In 1998 I discovered Yoga, Buddhism and Meditation. Over time, they became my self-care and then my spiritual practices.
Buddhism began to transform the way I saw the world, other people and myself. Compassion became a major intention in my life– along with concepts like interconnection and non-attachment. My relationship to activism began to shift.
My desire for change began to come from a place of love and compassion instead of anger and judgement.
I still ache to heal our world.
But I’ve discovered another way to to go about activism, what I call Pro-Activism, commonly called Spiritual Activism or Engaged Buddhism.
I’ve become more selective about the activist events I choose to attend. I don’t go to “protests” anymore, but I will still rally, demonstrate and vigil.
To some, a protest and rally may seem like the same thing, but to me the emotion and intention behind them are different.
A protest encourages anger, frustration and separation. A rally, encourages hope, inspiration and unity!
Mother Teresa once said, when invited to an “anti-war” rally: “I will never attend an anti-war rally; if you have a pro-peace rally, invite me.”
Explore this in your body for a moment:
Take time to sit up tall and take a few deep breaths.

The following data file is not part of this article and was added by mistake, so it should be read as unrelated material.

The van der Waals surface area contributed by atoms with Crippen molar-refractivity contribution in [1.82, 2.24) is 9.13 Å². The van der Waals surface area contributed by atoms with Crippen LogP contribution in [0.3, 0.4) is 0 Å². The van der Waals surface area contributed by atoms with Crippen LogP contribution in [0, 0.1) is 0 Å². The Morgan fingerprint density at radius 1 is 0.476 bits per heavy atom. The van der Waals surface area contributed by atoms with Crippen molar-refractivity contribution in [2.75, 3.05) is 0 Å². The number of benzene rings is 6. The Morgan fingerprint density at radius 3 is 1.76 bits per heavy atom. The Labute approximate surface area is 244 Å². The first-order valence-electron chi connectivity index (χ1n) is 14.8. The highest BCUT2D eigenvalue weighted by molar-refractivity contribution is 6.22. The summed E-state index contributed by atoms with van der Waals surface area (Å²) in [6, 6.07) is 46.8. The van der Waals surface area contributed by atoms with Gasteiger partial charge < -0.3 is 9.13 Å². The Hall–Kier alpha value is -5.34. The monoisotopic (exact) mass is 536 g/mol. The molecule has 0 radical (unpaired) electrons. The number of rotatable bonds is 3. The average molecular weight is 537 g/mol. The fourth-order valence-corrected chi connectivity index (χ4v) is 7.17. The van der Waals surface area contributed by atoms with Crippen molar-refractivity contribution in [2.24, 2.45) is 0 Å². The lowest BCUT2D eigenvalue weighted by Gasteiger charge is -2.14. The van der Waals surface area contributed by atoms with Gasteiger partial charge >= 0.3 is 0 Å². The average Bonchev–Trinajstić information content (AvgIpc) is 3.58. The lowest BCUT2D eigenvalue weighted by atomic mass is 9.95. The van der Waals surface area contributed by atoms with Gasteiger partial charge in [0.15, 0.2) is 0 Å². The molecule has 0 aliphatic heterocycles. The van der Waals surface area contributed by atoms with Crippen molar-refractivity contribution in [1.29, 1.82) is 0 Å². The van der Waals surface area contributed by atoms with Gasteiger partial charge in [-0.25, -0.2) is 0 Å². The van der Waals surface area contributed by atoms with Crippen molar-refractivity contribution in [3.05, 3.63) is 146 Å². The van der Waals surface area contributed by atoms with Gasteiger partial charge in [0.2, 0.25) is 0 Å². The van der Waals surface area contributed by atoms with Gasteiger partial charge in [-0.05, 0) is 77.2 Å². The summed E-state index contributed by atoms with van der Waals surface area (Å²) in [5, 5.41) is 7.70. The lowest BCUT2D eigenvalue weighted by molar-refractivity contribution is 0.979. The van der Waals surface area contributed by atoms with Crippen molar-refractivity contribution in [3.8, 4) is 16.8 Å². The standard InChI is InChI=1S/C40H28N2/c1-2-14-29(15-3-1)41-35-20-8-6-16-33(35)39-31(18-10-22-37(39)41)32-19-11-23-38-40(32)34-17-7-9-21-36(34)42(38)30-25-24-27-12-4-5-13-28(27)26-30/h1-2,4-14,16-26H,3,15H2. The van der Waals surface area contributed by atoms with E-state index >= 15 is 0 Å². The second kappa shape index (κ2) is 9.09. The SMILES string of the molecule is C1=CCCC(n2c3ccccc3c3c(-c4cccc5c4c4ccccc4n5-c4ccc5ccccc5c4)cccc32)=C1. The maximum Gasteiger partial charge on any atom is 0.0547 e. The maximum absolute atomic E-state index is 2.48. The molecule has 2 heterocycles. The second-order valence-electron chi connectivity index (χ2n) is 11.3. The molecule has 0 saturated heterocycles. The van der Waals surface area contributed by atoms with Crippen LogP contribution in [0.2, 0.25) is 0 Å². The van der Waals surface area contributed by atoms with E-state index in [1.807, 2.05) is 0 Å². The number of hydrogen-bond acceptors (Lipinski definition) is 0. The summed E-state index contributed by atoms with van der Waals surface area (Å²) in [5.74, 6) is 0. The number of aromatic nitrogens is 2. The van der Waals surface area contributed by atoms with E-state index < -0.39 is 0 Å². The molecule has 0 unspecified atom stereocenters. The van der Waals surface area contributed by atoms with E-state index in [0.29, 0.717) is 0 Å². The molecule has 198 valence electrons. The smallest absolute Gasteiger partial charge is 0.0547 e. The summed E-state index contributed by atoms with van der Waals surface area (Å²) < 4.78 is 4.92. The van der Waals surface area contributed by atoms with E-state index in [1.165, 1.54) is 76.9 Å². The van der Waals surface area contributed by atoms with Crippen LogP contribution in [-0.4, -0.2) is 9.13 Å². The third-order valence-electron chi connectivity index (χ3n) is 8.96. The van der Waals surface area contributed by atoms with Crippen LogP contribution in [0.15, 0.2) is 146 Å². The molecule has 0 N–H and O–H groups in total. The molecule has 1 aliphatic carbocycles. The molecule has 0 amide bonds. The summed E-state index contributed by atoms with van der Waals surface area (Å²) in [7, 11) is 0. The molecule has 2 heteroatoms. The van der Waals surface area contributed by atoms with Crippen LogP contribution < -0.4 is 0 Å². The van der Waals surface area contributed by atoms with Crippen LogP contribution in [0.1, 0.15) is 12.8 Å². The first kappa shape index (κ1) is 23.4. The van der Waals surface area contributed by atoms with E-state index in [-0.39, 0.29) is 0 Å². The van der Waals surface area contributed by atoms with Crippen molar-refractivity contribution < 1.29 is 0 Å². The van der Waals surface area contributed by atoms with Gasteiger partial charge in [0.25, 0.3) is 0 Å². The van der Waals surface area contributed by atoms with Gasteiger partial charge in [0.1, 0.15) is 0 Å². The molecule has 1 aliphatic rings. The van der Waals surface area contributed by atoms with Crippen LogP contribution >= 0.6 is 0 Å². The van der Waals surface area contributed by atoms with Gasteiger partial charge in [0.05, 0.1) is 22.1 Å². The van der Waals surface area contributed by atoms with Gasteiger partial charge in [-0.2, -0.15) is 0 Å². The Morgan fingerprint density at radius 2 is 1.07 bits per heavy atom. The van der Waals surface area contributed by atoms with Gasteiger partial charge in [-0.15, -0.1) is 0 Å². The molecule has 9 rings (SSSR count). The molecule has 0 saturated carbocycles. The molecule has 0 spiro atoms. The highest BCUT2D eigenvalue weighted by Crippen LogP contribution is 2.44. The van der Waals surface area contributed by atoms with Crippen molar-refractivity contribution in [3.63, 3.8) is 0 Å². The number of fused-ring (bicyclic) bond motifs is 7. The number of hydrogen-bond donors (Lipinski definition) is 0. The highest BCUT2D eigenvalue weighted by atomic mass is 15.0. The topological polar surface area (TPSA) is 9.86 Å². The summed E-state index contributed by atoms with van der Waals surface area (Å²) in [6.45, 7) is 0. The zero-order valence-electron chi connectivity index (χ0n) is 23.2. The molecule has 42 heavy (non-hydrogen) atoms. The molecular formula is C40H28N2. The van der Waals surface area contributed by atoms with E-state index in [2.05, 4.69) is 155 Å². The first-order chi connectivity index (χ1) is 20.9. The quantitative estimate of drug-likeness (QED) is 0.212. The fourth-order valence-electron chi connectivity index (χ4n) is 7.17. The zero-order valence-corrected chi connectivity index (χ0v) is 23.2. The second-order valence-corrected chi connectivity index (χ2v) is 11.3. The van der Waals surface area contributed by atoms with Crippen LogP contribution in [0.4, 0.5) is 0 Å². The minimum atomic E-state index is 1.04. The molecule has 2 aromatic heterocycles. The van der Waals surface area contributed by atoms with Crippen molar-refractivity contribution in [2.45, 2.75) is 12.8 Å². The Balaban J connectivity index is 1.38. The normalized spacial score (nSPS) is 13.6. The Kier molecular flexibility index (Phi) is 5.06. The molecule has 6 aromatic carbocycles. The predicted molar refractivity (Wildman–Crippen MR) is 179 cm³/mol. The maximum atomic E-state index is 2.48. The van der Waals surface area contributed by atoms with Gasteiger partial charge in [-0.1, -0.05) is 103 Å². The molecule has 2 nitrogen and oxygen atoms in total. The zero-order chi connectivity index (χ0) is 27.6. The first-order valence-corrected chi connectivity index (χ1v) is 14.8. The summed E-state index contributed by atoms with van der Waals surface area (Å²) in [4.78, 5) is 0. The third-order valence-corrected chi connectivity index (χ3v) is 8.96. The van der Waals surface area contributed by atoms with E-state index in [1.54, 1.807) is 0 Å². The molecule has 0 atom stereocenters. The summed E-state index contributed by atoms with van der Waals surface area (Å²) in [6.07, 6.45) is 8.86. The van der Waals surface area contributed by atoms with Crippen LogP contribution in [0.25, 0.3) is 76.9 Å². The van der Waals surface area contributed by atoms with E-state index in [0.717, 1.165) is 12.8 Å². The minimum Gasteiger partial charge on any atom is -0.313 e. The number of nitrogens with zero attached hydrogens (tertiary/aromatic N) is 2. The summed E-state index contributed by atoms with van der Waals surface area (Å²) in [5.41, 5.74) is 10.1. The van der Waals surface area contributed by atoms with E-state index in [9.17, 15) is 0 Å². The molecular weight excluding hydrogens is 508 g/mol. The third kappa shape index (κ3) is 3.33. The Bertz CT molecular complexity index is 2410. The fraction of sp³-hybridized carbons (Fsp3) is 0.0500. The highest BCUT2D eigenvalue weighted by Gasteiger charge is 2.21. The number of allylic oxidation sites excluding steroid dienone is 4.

Bring to mind the word WAR and notice what arises afterwards. What happens in your body and in your mind when you reflect on the word WAR? How does it make you feel?
Now sit up tall and think “PEACE”. Notice the difference? In your body and in your mind?
So now I am about to get a little “woo woo” on you (I am a Yoga teacher after all, it’s sort of in the handbook.)
Words contain power, which is why singing, praying & chanting have such a energetic effect on us as a human family and on the planet. What you tell yourself or focus on shows up in the world.
The universe tends to respond to the energy and vibration that you put out and send you more of whatever you’re putting out.
Because of this, I am very careful about not only what events I go to, but also what words will chant.
When we come to activism from a place of being interconnection, pro-action and healing, we’re not only happier and healthier ourselves, but affect the world for the better on a global scale.
Of course, this is easy to understand logically, but harder to practice.
I’m not saying I have this mastered. Yet, I do my best to be conscious in my activism.